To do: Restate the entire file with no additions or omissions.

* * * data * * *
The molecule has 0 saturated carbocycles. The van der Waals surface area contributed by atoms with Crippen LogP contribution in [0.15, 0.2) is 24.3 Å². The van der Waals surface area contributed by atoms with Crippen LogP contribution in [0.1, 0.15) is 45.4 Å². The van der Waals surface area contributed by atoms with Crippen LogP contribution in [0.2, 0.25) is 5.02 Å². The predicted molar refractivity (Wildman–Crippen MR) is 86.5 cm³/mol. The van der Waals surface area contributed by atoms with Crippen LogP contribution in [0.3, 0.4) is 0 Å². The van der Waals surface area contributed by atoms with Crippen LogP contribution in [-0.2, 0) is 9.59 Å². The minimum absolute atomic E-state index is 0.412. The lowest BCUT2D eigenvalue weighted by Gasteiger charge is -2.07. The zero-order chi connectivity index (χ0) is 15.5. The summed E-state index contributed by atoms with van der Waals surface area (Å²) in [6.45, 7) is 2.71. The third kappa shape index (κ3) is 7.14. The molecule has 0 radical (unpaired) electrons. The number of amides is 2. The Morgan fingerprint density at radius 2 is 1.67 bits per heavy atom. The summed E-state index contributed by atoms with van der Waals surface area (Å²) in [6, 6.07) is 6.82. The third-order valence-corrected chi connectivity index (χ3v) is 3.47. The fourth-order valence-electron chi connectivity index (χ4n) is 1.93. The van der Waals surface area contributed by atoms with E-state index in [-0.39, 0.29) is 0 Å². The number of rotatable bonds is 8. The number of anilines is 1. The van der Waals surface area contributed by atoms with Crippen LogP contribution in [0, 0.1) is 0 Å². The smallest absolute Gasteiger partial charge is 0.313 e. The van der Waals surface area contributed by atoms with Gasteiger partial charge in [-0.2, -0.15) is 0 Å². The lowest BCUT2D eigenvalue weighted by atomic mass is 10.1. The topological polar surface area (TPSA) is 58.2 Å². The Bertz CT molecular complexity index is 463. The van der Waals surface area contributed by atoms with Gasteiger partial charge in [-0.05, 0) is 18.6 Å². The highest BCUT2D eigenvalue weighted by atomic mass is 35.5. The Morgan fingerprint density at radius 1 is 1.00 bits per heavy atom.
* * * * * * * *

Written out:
The molecule has 0 saturated carbocycles. The van der Waals surface area contributed by atoms with Crippen LogP contribution in [0.15, 0.2) is 24.3 Å². The van der Waals surface area contributed by atoms with Crippen LogP contribution in [0.1, 0.15) is 45.4 Å². The van der Waals surface area contributed by atoms with Crippen LogP contribution in [0.2, 0.25) is 5.02 Å². The predicted molar refractivity (Wildman–Crippen MR) is 86.5 cm³/mol. The van der Waals surface area contributed by atoms with Crippen LogP contribution in [0.3, 0.4) is 0 Å². The van der Waals surface area contributed by atoms with Crippen LogP contribution in [-0.2, 0) is 9.59 Å². The minimum absolute atomic E-state index is 0.412. The lowest BCUT2D eigenvalue weighted by Gasteiger charge is -2.07. The zero-order chi connectivity index (χ0) is 15.5. The summed E-state index contributed by atoms with van der Waals surface area (Å²) in [6.45, 7) is 2.71. The third kappa shape index (κ3) is 7.14. The molecule has 0 radical (unpaired) electrons. The number of amides is 2. The Morgan fingerprint density at radius 2 is 1.67 bits per heavy atom. The summed E-state index contributed by atoms with van der Waals surface area (Å²) in [6, 6.07) is 6.82. The third-order valence-corrected chi connectivity index (χ3v) is 3.47. The fourth-order valence-electron chi connectivity index (χ4n) is 1.93. The van der Waals surface area contributed by atoms with E-state index in [-0.39, 0.29) is 0 Å². The number of rotatable bonds is 8. The number of anilines is 1. The van der Waals surface area contributed by atoms with Crippen LogP contribution in [0, 0.1) is 0 Å². The smallest absolute Gasteiger partial charge is 0.313 e. The van der Waals surface area contributed by atoms with Gasteiger partial charge in [-0.2, -0.15) is 0 Å². The lowest BCUT2D eigenvalue weighted by atomic mass is 10.1. The topological polar surface area (TPSA) is 58.2 Å². The Bertz CT molecular complexity index is 463. The van der Waals surface area contributed by atoms with Gasteiger partial charge in [-0.05, 0) is 18.6 Å². The highest BCUT2D eigenvalue weighted by atomic mass is 35.5. The Morgan fingerprint density at radius 1 is 1.00 bits per heavy atom.